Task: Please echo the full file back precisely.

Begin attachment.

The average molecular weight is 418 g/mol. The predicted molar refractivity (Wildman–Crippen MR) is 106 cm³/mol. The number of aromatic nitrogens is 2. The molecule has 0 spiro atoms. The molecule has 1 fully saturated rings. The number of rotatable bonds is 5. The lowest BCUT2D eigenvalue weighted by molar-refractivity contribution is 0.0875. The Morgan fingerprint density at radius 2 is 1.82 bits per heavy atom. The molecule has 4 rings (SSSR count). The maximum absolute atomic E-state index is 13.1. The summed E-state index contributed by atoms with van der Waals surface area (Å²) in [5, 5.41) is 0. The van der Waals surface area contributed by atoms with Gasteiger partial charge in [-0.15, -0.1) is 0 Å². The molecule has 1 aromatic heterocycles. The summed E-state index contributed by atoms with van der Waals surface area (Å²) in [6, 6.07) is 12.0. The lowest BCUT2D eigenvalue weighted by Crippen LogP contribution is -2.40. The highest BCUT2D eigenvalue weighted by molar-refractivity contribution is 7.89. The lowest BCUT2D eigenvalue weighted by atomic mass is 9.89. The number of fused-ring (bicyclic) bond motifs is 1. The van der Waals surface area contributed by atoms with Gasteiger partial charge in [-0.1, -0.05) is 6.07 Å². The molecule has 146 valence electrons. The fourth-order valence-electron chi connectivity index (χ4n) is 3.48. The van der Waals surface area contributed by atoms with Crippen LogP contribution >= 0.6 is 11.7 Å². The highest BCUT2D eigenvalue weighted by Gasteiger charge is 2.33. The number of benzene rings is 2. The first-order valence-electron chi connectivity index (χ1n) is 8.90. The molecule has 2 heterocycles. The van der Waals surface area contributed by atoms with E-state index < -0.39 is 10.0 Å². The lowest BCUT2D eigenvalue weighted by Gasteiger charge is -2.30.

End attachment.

The average molecular weight is 418 g/mol. The predicted molar refractivity (Wildman–Crippen MR) is 106 cm³/mol. The number of aromatic nitrogens is 2. The molecule has 0 spiro atoms. The molecule has 1 fully saturated rings. The number of rotatable bonds is 5. The lowest BCUT2D eigenvalue weighted by molar-refractivity contribution is 0.0875. The Morgan fingerprint density at radius 2 is 1.82 bits per heavy atom. The molecule has 4 rings (SSSR count). The maximum absolute atomic E-state index is 13.1. The summed E-state index contributed by atoms with van der Waals surface area (Å²) in [5, 5.41) is 0. The van der Waals surface area contributed by atoms with Gasteiger partial charge in [-0.15, -0.1) is 0 Å². The molecule has 1 aromatic heterocycles. The summed E-state index contributed by atoms with van der Waals surface area (Å²) in [6, 6.07) is 12.0. The lowest BCUT2D eigenvalue weighted by Crippen LogP contribution is -2.40. The highest BCUT2D eigenvalue weighted by molar-refractivity contribution is 7.89. The lowest BCUT2D eigenvalue weighted by atomic mass is 9.89. The number of fused-ring (bicyclic) bond motifs is 1. The van der Waals surface area contributed by atoms with Gasteiger partial charge in [-0.1, -0.05) is 6.07 Å². The molecule has 146 valence electrons. The fourth-order valence-electron chi connectivity index (χ4n) is 3.48. The van der Waals surface area contributed by atoms with Crippen LogP contribution >= 0.6 is 11.7 Å². The highest BCUT2D eigenvalue weighted by Gasteiger charge is 2.33. The number of benzene rings is 2. The first-order valence-electron chi connectivity index (χ1n) is 8.90. The molecule has 2 heterocycles. The van der Waals surface area contributed by atoms with E-state index < -0.39 is 10.0 Å². The lowest BCUT2D eigenvalue weighted by Gasteiger charge is -2.30.